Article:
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Oscar Favorites: The Hand-Made Tale Behind Disney's Gorgeous "Paperman"

Disney animator and director John Kahrs and software engineer Brian Whited talk about creating a new (old) style of animation for the Oscar-nominated short.

If photorealistic animation gives you the heebie-jeebies (think Beowulf or The Polar Express), you’ll find solace in films like Paperman. The six-minute, black-and-white, Oscar-nominated Disney short, which posted to YouTube last week, is a sweet love story that’s been evoking praise and smiley-face emoticons all over the blogosphere. The power of the short lies in the story, but the power of the story lies in the striking, pared-down animation style, which harks back to the golden era of 2-D animation. Director John Kahrs achieved the aesthetic by using a brand-new software program that he helped develop in-house. The result is quieter, humbler and, for some, more stirring than a lot of the flashier CG fare at multiplexes these days.

The story, set in circa-1950s Manhattan, follows a man (George) as he tries to track down a woman (Meg) who he met on a train platform. When he spots her in an office across the street from his own, he dispatches a squadron of paper airplanes, one by one, to catch her attention. His plan fails, but fate eventually draws them together. Call it a missed-connection success story in the days before Craigslist.

To appreciate the art of Paperman, press the pause button and look closely at George and Meg. You’ll find evidence of hand-drawn lines everywhere, from the texture of their hair to the creases in their clothes. Today’s slick CG usually scrubs out this sort of line work, but Kahrs saw Paperman as an opportunity to bring the hand-drawn aesthetic back into fashion. The idea took root while he was working on Disney’s 2010 Tangled alongside legendary animator Glen Keane (The Little Mermaid, Beauty and the Beast). Keane was constantly sketching over Tangled’s CG-animated figures with his digital pen. In the end, though, his line work was absorbed into the final composite—in other words, his drawing influenced the final shot but did not define it.

"It seemed like a shame to have to leave all those drawings behind when you go to the final CG product," Kahrs says. "[The final product] has all the beauty and the realism of the CG, but there’s something I really like about the texture of the line that a human hand has created."

In an effort to merge an old-fashioned aesthetic with modern technology, Kahrs teamed up with Disney software engineer Brian Whited, who was in the advanced stages of developing a program called Meander. "I was dealing with the interpolation of hand-drawn animation," Whited explains. "Everything has been CG-focused in the past couple of decades, so it’s trying to bring some of those computer algorithm principles to the old style of animation."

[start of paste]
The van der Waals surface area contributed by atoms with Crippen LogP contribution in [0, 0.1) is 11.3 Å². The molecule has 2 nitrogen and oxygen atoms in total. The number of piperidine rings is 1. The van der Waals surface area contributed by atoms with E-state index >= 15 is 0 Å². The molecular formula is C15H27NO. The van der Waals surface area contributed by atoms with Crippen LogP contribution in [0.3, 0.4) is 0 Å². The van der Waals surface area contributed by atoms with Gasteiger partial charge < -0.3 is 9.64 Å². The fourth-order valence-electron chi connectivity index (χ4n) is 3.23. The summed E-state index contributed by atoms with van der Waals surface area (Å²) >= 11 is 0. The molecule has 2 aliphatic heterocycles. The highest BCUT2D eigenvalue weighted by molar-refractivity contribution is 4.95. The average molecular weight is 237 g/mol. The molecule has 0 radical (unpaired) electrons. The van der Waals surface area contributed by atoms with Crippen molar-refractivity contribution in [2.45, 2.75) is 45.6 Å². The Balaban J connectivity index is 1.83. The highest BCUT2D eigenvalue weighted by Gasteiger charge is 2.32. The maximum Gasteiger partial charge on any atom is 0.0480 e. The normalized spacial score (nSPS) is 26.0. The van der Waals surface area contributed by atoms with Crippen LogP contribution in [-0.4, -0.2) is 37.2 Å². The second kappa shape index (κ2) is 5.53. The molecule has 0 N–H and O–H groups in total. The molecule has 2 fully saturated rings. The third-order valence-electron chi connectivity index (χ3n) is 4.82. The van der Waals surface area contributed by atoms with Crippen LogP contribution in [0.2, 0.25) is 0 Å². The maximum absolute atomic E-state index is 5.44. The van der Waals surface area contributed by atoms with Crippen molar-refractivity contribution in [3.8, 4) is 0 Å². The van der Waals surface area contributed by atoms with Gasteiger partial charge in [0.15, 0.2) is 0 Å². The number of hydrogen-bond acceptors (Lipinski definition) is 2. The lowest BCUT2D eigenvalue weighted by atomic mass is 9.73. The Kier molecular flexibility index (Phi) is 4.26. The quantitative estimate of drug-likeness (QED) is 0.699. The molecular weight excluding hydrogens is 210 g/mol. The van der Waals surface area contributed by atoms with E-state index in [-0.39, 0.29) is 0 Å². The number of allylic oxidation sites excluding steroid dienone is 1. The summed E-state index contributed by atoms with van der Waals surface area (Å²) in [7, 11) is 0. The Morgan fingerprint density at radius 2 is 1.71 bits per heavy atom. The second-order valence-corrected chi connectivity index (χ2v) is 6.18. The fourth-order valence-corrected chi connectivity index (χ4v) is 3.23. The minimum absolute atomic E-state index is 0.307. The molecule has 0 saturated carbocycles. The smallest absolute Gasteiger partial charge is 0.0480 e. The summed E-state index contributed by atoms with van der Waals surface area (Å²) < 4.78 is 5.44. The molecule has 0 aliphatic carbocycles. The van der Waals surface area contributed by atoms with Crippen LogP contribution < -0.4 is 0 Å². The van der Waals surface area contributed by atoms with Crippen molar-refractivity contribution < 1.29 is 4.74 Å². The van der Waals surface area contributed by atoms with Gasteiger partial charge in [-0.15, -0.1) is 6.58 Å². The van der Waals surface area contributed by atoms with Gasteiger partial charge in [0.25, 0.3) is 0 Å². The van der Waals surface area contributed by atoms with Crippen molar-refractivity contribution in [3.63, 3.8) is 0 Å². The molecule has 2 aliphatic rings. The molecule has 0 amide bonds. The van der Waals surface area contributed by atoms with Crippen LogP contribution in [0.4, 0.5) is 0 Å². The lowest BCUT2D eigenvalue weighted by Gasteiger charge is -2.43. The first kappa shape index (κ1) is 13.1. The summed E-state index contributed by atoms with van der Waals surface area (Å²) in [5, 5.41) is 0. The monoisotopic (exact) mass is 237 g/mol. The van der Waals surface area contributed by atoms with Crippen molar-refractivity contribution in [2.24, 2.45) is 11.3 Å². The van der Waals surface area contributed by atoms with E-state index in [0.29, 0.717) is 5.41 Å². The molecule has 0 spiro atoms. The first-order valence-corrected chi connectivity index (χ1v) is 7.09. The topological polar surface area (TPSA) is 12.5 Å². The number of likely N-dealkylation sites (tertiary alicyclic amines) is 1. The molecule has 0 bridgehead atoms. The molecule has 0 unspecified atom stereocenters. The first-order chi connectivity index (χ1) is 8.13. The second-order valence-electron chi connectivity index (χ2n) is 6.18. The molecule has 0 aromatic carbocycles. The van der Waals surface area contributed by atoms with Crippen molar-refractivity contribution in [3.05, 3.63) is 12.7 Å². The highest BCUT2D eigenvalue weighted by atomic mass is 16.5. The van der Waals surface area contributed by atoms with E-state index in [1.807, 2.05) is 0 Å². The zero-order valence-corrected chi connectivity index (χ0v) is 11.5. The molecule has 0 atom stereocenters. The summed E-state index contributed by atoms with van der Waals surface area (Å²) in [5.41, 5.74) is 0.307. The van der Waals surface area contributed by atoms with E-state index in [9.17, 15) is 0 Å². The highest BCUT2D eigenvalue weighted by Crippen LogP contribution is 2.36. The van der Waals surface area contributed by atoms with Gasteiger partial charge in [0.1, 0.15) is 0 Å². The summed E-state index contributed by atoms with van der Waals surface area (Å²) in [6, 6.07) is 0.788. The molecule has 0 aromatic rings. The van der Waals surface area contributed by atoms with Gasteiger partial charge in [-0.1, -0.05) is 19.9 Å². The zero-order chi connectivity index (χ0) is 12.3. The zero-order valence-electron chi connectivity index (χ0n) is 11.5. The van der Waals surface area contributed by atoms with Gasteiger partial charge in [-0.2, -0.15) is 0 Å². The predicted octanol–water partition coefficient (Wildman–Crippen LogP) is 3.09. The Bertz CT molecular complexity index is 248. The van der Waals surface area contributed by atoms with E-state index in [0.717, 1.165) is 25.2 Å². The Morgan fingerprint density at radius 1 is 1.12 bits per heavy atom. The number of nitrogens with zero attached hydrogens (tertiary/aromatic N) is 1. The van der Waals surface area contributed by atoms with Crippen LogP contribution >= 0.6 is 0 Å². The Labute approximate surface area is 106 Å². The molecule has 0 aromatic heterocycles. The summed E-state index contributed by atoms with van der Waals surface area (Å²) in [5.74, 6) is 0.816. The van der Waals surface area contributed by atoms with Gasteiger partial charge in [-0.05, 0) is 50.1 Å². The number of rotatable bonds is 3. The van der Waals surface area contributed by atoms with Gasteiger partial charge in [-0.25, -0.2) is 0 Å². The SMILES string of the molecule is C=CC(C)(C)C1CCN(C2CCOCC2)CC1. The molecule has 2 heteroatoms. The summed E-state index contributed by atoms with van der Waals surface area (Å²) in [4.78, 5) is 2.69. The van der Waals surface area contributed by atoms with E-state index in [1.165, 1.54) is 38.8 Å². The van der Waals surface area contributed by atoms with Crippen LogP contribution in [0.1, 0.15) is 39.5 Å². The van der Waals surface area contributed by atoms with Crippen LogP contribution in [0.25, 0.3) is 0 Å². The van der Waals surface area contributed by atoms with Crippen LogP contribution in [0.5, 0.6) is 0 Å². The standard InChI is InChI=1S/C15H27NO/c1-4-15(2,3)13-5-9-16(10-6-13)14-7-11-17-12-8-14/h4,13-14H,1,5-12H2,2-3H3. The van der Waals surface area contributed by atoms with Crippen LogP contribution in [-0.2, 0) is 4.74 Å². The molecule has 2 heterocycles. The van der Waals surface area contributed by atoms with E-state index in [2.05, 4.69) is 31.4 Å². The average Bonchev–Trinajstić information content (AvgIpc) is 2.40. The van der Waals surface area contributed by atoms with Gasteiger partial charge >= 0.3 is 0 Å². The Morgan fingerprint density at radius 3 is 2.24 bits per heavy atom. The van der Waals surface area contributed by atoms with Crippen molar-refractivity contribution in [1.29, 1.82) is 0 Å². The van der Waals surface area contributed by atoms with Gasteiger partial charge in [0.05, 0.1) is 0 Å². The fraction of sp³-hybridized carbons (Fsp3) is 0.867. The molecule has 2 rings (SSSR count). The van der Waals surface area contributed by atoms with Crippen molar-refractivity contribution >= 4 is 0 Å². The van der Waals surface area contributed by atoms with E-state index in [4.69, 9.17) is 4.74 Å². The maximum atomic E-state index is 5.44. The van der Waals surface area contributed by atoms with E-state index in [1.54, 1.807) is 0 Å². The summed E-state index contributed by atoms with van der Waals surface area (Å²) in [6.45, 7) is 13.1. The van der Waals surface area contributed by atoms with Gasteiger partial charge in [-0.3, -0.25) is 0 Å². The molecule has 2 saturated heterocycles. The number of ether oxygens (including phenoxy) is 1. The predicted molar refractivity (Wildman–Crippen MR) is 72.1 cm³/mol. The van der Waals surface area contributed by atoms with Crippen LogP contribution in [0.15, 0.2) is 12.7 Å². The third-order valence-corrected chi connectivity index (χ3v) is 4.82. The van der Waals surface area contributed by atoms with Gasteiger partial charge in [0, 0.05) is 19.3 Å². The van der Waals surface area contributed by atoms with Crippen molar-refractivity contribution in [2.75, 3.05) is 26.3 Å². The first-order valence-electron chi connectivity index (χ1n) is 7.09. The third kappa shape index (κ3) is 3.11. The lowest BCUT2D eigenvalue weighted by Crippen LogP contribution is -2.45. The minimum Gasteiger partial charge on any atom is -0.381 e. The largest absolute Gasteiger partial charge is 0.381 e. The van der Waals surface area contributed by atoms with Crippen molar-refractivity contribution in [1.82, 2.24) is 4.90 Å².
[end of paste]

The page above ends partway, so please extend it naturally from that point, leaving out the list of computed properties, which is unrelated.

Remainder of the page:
For the initial phase of the project, a dozen CG animators created the human figures and poses. The CG team then passed their draft on to 2-D animators, who finished off the characters with Meander. The program allowed the 2-D animators to digitally render characters in a way that captures their line work with precision. "You have artists that are very good at what they do, but a lot of times they’ll draw digitally and it just won’t capture what they’re actually doing," says Whited. "It’ll be a little lagging or unresponsive, or the curve won’t be quite as smooth as it would be if they were drawing it on paper."

Best of all, says Kahrs, Meander enabled 2-D animators to have the last word. "The final hand-drawn line paths are one of the last things that happens before it goes out the door," explains Kahrs. "It leaves all the artistic decisions very much up to the hand-drawn animators. They are the ones that really finalize the expressive quality of the image."

Paperman, which originally premiered as a lead-in to Disney’s Wreck-It Ralph last fall, is in Oscar contention for best animated short. View it on YouTube or in select theaters as part of the Oscar Nominated Short Films 2013 program.

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